The second flexible member 1006 may be used to hold (e.g., in tension) the first flexible member 1002 to have a substantially curvilinear profile. Alternatively, the first flexible member 1002 may be preformed completely or in part, in which case the second flexible member 1006 may provide little, if any, tensioning force to the first flexible member 1002. The first and second flexible members 1002 and 1006 may be attached along the leading edge 1008 via a bracket (not shown) and nuts/bolts, rivets, or any other suitable fastening mechanism(s). Additionally, a top edge 1012, which may be exposed to moisture such as rain, may be caulked or sealed with tape to prevent water from accumulating within a cavity 1014 of the structure 1000. If desired, one or more compressible members such as, for example, foam structures (not shown) may be disposed within the cavity 1014 to increase the rigidity and/or to impart additional resilience and/or shape restorative force to the structure 1000. Although not shown in FIGS. 10 and 11, a head curtain structure may also be suspended from the edge 1008 of the header structure 1000.

FIG. 12 is a cross-sectional view of another example flexible structure 1200 that may be used to implement the side members 114 and 116 of the example dock shelter 100 of FIG. 1. The example flexible structure 1200 includes a flexible thin-walled or sheet-like member 1202 that is fixed to a backer structure 1204 via mechanical and/or chemical fasteners 1206 (e.g., nails, screws, bolts, glue, etc.). The flexible thin-walled member 1202 may be made of a substantially unitary sheet of flexible material such as, for example, a high molecular weight polyethylene, or any other suitable polymeric or metallic material. As with the flexible structures discussed above, the flexible structure 1200 is configured to have a cross-sectional geometry that provides sufficient rigidity to enable the flexible structure 1200 to be cantilevered out an appreciable distance from the wall 104.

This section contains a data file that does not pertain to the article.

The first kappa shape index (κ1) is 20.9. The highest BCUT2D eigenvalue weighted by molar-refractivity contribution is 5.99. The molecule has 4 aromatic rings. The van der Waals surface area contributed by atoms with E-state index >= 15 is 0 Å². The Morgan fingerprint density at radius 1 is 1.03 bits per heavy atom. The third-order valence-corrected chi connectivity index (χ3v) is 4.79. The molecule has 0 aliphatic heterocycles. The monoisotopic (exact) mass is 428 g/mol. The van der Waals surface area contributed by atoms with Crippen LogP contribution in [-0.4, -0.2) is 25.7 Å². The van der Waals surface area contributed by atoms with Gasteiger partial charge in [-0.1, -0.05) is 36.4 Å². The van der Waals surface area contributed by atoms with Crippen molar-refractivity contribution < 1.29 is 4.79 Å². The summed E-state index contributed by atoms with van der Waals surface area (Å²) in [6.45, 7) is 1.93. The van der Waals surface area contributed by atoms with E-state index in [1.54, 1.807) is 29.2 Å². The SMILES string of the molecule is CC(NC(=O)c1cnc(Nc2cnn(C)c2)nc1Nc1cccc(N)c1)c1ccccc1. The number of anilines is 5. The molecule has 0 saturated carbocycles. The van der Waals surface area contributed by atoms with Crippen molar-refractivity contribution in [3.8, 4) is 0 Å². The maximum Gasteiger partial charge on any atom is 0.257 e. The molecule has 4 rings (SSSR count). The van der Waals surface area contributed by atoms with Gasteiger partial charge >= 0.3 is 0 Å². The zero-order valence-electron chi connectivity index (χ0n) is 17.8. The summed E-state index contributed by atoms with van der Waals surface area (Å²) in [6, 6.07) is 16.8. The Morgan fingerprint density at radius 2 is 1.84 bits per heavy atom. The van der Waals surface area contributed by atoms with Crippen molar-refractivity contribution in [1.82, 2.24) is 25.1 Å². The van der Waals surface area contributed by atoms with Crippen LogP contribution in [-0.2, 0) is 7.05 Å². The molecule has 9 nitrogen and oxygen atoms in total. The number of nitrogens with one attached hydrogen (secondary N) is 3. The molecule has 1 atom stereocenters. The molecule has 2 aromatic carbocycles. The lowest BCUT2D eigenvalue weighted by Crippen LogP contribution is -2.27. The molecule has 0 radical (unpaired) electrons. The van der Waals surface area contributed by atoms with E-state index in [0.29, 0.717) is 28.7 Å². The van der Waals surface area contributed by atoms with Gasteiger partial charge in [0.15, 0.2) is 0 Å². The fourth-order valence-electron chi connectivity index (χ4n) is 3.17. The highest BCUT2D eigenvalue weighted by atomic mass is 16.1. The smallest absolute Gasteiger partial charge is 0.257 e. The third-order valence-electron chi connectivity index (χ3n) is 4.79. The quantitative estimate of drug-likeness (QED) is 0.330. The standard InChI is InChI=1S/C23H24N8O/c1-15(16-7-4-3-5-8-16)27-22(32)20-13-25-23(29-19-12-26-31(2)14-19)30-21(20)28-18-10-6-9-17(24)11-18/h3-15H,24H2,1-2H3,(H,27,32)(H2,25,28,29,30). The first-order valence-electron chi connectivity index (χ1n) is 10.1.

The flexible structure 1200 may include an outer layer 1208, which may be made of vinyl, a woven material such as, for example, a coated fabric, or any other suitable material. The outer layer 1208 may provide improved resistance to environmental conditions (e.g., moisture, ultraviolet radiation, abrasion resistance, etc.) and/or may provide desirable aesthetic characteristics.